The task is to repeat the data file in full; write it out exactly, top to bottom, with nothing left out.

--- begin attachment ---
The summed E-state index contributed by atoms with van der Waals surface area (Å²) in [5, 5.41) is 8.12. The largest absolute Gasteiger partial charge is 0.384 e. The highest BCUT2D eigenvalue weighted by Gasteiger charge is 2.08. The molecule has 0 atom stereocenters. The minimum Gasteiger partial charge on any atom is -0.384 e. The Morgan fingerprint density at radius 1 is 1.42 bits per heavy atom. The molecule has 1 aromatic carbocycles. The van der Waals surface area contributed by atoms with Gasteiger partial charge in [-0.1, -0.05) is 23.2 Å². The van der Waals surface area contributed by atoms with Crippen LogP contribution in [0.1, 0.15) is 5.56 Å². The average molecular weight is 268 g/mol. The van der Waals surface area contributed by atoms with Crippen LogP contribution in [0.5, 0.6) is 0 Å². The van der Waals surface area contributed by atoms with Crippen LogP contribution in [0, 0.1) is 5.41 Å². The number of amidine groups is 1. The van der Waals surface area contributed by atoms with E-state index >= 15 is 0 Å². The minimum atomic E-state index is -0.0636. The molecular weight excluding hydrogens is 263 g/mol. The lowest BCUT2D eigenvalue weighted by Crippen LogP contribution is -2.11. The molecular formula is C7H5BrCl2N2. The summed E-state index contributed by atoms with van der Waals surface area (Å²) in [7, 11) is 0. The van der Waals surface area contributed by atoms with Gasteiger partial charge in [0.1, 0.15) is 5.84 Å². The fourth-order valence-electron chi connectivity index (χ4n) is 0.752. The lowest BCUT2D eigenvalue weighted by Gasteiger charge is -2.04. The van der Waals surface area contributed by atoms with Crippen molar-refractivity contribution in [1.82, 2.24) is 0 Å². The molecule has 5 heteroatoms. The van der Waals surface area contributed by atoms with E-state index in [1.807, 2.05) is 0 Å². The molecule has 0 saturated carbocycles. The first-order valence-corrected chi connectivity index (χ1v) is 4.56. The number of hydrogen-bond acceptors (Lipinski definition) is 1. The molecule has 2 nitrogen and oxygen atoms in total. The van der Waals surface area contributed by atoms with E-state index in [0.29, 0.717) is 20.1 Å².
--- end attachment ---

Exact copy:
The summed E-state index contributed by atoms with van der Waals surface area (Å²) in [5, 5.41) is 8.12. The largest absolute Gasteiger partial charge is 0.384 e. The highest BCUT2D eigenvalue weighted by Gasteiger charge is 2.08. The molecule has 0 atom stereocenters. The minimum Gasteiger partial charge on any atom is -0.384 e. The Morgan fingerprint density at radius 1 is 1.42 bits per heavy atom. The molecule has 1 aromatic carbocycles. The van der Waals surface area contributed by atoms with Gasteiger partial charge in [-0.1, -0.05) is 23.2 Å². The van der Waals surface area contributed by atoms with Crippen LogP contribution in [0.1, 0.15) is 5.56 Å². The average molecular weight is 268 g/mol. The van der Waals surface area contributed by atoms with Crippen LogP contribution in [0.5, 0.6) is 0 Å². The van der Waals surface area contributed by atoms with Crippen LogP contribution in [0, 0.1) is 5.41 Å². The number of amidine groups is 1. The van der Waals surface area contributed by atoms with E-state index >= 15 is 0 Å². The minimum atomic E-state index is -0.0636. The molecular weight excluding hydrogens is 263 g/mol. The lowest BCUT2D eigenvalue weighted by Crippen LogP contribution is -2.11. The molecular formula is C7H5BrCl2N2. The summed E-state index contributed by atoms with van der Waals surface area (Å²) in [7, 11) is 0. The van der Waals surface area contributed by atoms with Gasteiger partial charge in [0.1, 0.15) is 5.84 Å². The fourth-order valence-electron chi connectivity index (χ4n) is 0.752. The lowest BCUT2D eigenvalue weighted by Gasteiger charge is -2.04. The van der Waals surface area contributed by atoms with Crippen molar-refractivity contribution in [1.82, 2.24) is 0 Å². The molecule has 5 heteroatoms. The van der Waals surface area contributed by atoms with E-state index in [1.807, 2.05) is 0 Å². The molecule has 0 saturated carbocycles. The first-order valence-corrected chi connectivity index (χ1v) is 4.56. The number of hydrogen-bond acceptors (Lipinski definition) is 1. The molecule has 2 nitrogen and oxygen atoms in total. The van der Waals surface area contributed by atoms with E-state index in [0.29, 0.717) is 20.1 Å².